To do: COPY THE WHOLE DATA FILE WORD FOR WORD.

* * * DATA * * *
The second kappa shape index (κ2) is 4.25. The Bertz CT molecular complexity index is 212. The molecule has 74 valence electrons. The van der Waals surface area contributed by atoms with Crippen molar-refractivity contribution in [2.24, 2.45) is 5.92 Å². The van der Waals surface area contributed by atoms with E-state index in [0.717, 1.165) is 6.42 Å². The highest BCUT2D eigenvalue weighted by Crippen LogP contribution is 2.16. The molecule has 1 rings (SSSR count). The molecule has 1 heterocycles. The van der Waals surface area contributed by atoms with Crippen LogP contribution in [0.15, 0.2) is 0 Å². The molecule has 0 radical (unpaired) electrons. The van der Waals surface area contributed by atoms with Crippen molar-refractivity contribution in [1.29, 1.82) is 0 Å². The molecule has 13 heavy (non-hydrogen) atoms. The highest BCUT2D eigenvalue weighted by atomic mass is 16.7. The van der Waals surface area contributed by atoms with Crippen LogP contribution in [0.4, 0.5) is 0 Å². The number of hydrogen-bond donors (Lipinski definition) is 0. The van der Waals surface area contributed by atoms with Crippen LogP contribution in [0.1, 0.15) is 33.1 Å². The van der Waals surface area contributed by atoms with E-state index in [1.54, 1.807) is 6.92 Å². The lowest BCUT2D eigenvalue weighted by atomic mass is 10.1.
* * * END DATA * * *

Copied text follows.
The second kappa shape index (κ2) is 4.25. The Bertz CT molecular complexity index is 212. The molecule has 74 valence electrons. The van der Waals surface area contributed by atoms with Crippen molar-refractivity contribution in [2.24, 2.45) is 5.92 Å². The van der Waals surface area contributed by atoms with E-state index in [0.717, 1.165) is 6.42 Å². The highest BCUT2D eigenvalue weighted by Crippen LogP contribution is 2.16. The molecule has 1 rings (SSSR count). The molecule has 1 heterocycles. The van der Waals surface area contributed by atoms with Crippen LogP contribution in [0.15, 0.2) is 0 Å². The molecule has 0 radical (unpaired) electrons. The van der Waals surface area contributed by atoms with Crippen molar-refractivity contribution in [1.29, 1.82) is 0 Å². The molecule has 13 heavy (non-hydrogen) atoms. The highest BCUT2D eigenvalue weighted by atomic mass is 16.7. The van der Waals surface area contributed by atoms with Crippen LogP contribution in [0.4, 0.5) is 0 Å². The number of hydrogen-bond donors (Lipinski definition) is 0. The van der Waals surface area contributed by atoms with Crippen LogP contribution in [0.1, 0.15) is 33.1 Å². The van der Waals surface area contributed by atoms with E-state index in [1.54, 1.807) is 6.92 Å². The lowest BCUT2D eigenvalue weighted by atomic mass is 10.1.